Historic California Militia and National Guard Units
Washington Guard
Military Unit Designation:
Date of Organization: October 11, 1862
Date of Disbanding:
April 7, 1866
Inclusive dates of units papers:
Geographical Location or Locations:
Santa Rosa, Sonoma County

Papers on file at the California State Archives:
a. Organization Papers 2 documents (1862)
b. Bonds none
c. Correspondence (Unclassified letters) 27 documents (1862-1867)
d. Election Returns 4 documents (1863-1865)
e. Exempt Certificates, Applications for none
f. Muster Rolls, Monthly returns 9 documents (1862-1866)
g. Oaths Qualifications 7 documents (1862-1863)
h. Orders none
i. Receipts, invoices 1 document (n.d.)
j. Requisitions 2 documents (1862-1866)
k. Resignations 1 document (1863)
l. Target Practice Reports 1 document (1866)
m. Other none

Commanding Officers

 Name  Date of Rank  Date of Commission Remarks
 W. A. Eliason, Captain  11 October 1862 24 October 1862 Reelected 16 January 1864 and 7 January 1865.
 O. J. Baldwin, First Lieutenant  11 October 1862 24 October 1862
 Henry T. Hewitt, First Lieutenant  16 January 1864 9 February 1864   
 Jasper A. Linville, First Lieutenant  7 January 1865 2 February 1865
 Jasper A. Linville, Captain 6 January 1866 20 January 1866 Reelected 1 February 1865
 John A. Barry, First Lieutenant 6 January 1866 20 January 1866  

Official History:
The Washington Guard, Company B, was organized , October 11, 1862, at Santa Rosa , Sonoma County. The commanding officers were W. A. Eliason, Captain and 0 . J . Baldwin, First Lieutenant . The requisition for arms was approved on November 1862 , and the arms and accoutrements were received, December 1st of that year. A year later the first arms and equiplnent were exchanged by the company for more modern ones . Although there was no record on file when the corps changed from Company B to Company A, the Muster Rolls indicate the change occurred in the latter part of 1863 . There was also a reorganization of the company, September 22, 1866.

Santa Rosa was the scene of much strife during the trouble between the settlers known as squatters and the grant miners. The quarreling and bickering between the two factions became intense during the year 1862, and from May until September, civil war was a constant menace. The cause of the trouble was that a grant of eleven leagues of land in the Sonoma Valley, known as the Late Toma Ranch, was made by the Mexican Government in 1844 to Captain Fitch. Captain Fitch died in 1849 leaving the land to be divided among his heir, the value of which amounted to hundreds of thousands of dollars. However, the administrators of the estate exhibited very little business ability, and the money was soon squandered . When the emigrants arrived during the period of 1849 to 1852, a large percentage of them being agriculturists from the Western States settled on the rich land believing the land belonged to the United States and not knowing of the Mexican Grants.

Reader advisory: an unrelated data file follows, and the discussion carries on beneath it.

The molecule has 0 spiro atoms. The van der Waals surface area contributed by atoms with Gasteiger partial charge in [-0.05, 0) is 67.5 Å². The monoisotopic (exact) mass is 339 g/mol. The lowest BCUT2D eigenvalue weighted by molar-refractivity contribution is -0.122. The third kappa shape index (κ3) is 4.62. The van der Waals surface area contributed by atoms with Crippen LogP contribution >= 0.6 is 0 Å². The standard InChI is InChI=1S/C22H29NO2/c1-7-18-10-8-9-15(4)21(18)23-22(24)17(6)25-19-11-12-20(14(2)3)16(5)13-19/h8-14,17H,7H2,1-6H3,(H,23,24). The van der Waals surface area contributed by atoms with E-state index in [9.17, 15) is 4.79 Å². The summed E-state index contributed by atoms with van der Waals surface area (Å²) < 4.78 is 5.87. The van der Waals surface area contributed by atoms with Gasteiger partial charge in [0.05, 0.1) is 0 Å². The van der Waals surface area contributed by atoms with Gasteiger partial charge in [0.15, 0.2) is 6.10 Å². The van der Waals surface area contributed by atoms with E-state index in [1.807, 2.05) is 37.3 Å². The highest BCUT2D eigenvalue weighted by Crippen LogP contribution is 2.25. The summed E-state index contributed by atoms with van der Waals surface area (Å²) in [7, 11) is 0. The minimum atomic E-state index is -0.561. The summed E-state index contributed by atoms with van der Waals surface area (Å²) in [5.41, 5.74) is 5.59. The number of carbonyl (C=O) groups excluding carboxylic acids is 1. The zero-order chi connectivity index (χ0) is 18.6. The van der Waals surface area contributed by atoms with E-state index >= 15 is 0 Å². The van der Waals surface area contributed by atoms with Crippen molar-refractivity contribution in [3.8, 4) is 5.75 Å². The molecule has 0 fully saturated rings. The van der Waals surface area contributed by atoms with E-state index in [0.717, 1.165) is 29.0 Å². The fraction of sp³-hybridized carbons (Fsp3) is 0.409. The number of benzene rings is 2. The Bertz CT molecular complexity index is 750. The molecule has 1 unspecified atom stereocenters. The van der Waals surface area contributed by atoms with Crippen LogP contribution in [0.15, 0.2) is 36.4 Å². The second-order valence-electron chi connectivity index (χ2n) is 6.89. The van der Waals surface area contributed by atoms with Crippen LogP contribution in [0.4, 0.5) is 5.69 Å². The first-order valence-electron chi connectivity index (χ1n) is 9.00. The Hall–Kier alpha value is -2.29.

The settlers established homes and improved the land until 1854 when a Mr. Baillache married one of Captain Fitch's daughters and to satisfy the debts of the family Mrs. Fitch sold the property. Mr . Baillache bought the controlling interest and in 1858 in order to avoid the Statute of Limitations, sued the settlers on his ranch. The patent, approved by the Commissioners had been confirmed by the Supreme Court in 1856 . The settlers in retaliation refused to leave the property until the land in dispute had been settled between the minor heirs who were trying to break up the probate sale, contending the terms of their father's will had been broken and titles could not be issued for the property. In August 1862, the Supreme Court decided in favor of Baillache and the squatters immediately went into action to preserve their property despite the law.

The Sheriff was forcibly resisted in serving the warrants to eject the squatters from the land and two companies of the National Guard, Petaluma Guard and Emmet Rifles, were detailed by Special Order No . 27 to assist the Sheriff and his posse in delivering the writs and ejecting the residents. This was accompli shed by September 30, 1862, when the Sheriff discharged the military companies to go back to their usual occupations.

The Washington Guard was organized during this period to be in readiness should a repetition of the disturbances occur. However, no more trouble was experienced along this line and it is assumed the r rapidly decreasing membership of the corps was responsible for the disbandment and mustering out of the Washington Guard, April 7, 1866 . The arms were returned to the State soon after disbandment.

Despite the notation in the Historical Record [1] which stated that the company was mustered out, April 7 , 1866, there is every indication the corps reorganized, September 22nd of that year and remained in service until August 1867. This fact is borne out in a Muster Roll of July 22, 1866, and also a letter from James Armstrong, Commander of First Infantry Battalion, Second Brigade to Major George W. Smiley, Assistant Adjutant General, March 14, 1867, and written from Petaluma, in which the Major stated the company was unable to maintain its organization up to the required standard of the Law and recommended an early disbandment. There is also evidence of a final mustering out in the form of a receipt from the Adjutant General's Office in Sacramento, September 9, 1867, for arms and accoutrements returned to the State by the Washington Guard.

1. Historical Record Second Brigade 1861-1868, Page 251 .
This history was completed in 1940 by the Works Progress Administration (WPA) in conjunction with the California National Guard and the California State Library.
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Updated 8 February 2016